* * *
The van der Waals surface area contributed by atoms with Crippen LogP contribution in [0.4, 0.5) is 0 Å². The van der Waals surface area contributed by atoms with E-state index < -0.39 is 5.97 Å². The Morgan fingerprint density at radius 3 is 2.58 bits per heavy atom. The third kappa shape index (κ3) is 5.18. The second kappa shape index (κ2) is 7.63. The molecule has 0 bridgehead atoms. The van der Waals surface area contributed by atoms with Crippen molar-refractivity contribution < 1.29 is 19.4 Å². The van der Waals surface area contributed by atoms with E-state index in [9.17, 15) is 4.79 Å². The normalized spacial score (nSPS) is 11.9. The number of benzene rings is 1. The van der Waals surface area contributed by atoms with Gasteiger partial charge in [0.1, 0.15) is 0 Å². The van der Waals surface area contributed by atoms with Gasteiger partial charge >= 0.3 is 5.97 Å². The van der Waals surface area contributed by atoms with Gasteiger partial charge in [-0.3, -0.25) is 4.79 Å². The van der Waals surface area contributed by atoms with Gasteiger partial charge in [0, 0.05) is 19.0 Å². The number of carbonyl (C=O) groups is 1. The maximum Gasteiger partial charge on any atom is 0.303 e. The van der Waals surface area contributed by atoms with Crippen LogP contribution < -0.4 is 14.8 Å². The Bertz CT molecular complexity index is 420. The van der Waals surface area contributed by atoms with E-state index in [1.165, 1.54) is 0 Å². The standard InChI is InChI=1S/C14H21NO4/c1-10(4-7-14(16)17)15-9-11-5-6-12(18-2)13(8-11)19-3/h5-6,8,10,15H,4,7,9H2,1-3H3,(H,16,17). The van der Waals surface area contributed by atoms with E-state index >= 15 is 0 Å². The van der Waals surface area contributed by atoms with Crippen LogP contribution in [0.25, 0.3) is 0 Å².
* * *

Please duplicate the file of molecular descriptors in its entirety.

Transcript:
The van der Waals surface area contributed by atoms with Crippen LogP contribution in [0.4, 0.5) is 0 Å². The van der Waals surface area contributed by atoms with E-state index < -0.39 is 5.97 Å². The Morgan fingerprint density at radius 3 is 2.58 bits per heavy atom. The third kappa shape index (κ3) is 5.18. The second kappa shape index (κ2) is 7.63. The molecule has 0 bridgehead atoms. The van der Waals surface area contributed by atoms with Crippen molar-refractivity contribution < 1.29 is 19.4 Å². The van der Waals surface area contributed by atoms with E-state index in [9.17, 15) is 4.79 Å². The normalized spacial score (nSPS) is 11.9. The number of benzene rings is 1. The van der Waals surface area contributed by atoms with Gasteiger partial charge in [0.1, 0.15) is 0 Å². The van der Waals surface area contributed by atoms with Gasteiger partial charge >= 0.3 is 5.97 Å². The van der Waals surface area contributed by atoms with Gasteiger partial charge in [-0.3, -0.25) is 4.79 Å². The van der Waals surface area contributed by atoms with Gasteiger partial charge in [0, 0.05) is 19.0 Å². The number of carbonyl (C=O) groups is 1. The maximum Gasteiger partial charge on any atom is 0.303 e. The van der Waals surface area contributed by atoms with Crippen LogP contribution < -0.4 is 14.8 Å². The Bertz CT molecular complexity index is 420. The van der Waals surface area contributed by atoms with E-state index in [1.165, 1.54) is 0 Å². The standard InChI is InChI=1S/C14H21NO4/c1-10(4-7-14(16)17)15-9-11-5-6-12(18-2)13(8-11)19-3/h5-6,8,10,15H,4,7,9H2,1-3H3,(H,16,17). The van der Waals surface area contributed by atoms with E-state index >= 15 is 0 Å². The van der Waals surface area contributed by atoms with Crippen LogP contribution in [0.25, 0.3) is 0 Å².